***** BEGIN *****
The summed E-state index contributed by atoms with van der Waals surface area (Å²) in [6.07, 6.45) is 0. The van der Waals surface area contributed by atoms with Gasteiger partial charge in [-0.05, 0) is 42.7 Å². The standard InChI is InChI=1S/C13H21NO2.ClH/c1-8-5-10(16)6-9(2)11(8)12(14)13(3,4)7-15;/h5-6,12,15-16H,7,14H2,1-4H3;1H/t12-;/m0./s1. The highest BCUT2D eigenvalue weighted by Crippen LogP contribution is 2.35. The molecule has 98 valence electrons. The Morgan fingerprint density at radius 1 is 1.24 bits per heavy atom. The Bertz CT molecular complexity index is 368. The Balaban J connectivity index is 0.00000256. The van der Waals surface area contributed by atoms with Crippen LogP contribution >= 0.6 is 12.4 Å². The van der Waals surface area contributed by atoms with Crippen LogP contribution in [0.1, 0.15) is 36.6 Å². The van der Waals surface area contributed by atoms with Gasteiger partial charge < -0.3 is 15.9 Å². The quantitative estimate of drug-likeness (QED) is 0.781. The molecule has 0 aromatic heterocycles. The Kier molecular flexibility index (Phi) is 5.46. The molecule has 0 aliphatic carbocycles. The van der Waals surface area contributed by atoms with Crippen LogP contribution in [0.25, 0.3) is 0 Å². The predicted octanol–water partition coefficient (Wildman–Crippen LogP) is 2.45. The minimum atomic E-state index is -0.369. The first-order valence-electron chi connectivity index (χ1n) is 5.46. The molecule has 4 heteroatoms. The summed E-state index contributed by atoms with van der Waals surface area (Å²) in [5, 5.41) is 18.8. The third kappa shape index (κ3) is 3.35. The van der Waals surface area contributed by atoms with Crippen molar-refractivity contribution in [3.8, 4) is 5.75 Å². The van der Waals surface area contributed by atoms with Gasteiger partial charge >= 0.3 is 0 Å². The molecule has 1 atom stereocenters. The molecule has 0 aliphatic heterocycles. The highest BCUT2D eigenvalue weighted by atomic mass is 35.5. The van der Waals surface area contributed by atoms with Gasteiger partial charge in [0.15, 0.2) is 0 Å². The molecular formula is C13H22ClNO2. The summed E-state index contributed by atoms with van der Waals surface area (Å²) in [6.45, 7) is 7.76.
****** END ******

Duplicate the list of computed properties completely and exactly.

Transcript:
The summed E-state index contributed by atoms with van der Waals surface area (Å²) in [6.07, 6.45) is 0. The van der Waals surface area contributed by atoms with Gasteiger partial charge in [-0.05, 0) is 42.7 Å². The standard InChI is InChI=1S/C13H21NO2.ClH/c1-8-5-10(16)6-9(2)11(8)12(14)13(3,4)7-15;/h5-6,12,15-16H,7,14H2,1-4H3;1H/t12-;/m0./s1. The highest BCUT2D eigenvalue weighted by Crippen LogP contribution is 2.35. The molecule has 98 valence electrons. The Morgan fingerprint density at radius 1 is 1.24 bits per heavy atom. The Bertz CT molecular complexity index is 368. The Balaban J connectivity index is 0.00000256. The van der Waals surface area contributed by atoms with Crippen LogP contribution >= 0.6 is 12.4 Å². The van der Waals surface area contributed by atoms with Crippen LogP contribution in [0.1, 0.15) is 36.6 Å². The van der Waals surface area contributed by atoms with Gasteiger partial charge < -0.3 is 15.9 Å². The quantitative estimate of drug-likeness (QED) is 0.781. The molecule has 0 aromatic heterocycles. The Kier molecular flexibility index (Phi) is 5.46. The molecule has 0 aliphatic carbocycles. The van der Waals surface area contributed by atoms with Crippen LogP contribution in [0.25, 0.3) is 0 Å². The predicted octanol–water partition coefficient (Wildman–Crippen LogP) is 2.45. The minimum atomic E-state index is -0.369. The first-order valence-electron chi connectivity index (χ1n) is 5.46. The molecule has 4 heteroatoms. The summed E-state index contributed by atoms with van der Waals surface area (Å²) in [5, 5.41) is 18.8. The third kappa shape index (κ3) is 3.35. The van der Waals surface area contributed by atoms with Crippen molar-refractivity contribution in [3.8, 4) is 5.75 Å². The van der Waals surface area contributed by atoms with Gasteiger partial charge >= 0.3 is 0 Å². The molecule has 1 atom stereocenters. The molecule has 0 aliphatic heterocycles. The highest BCUT2D eigenvalue weighted by atomic mass is 35.5. The van der Waals surface area contributed by atoms with Gasteiger partial charge in [0.15, 0.2) is 0 Å². The molecular formula is C13H22ClNO2. The summed E-state index contributed by atoms with van der Waals surface area (Å²) in [6.45, 7) is 7.76.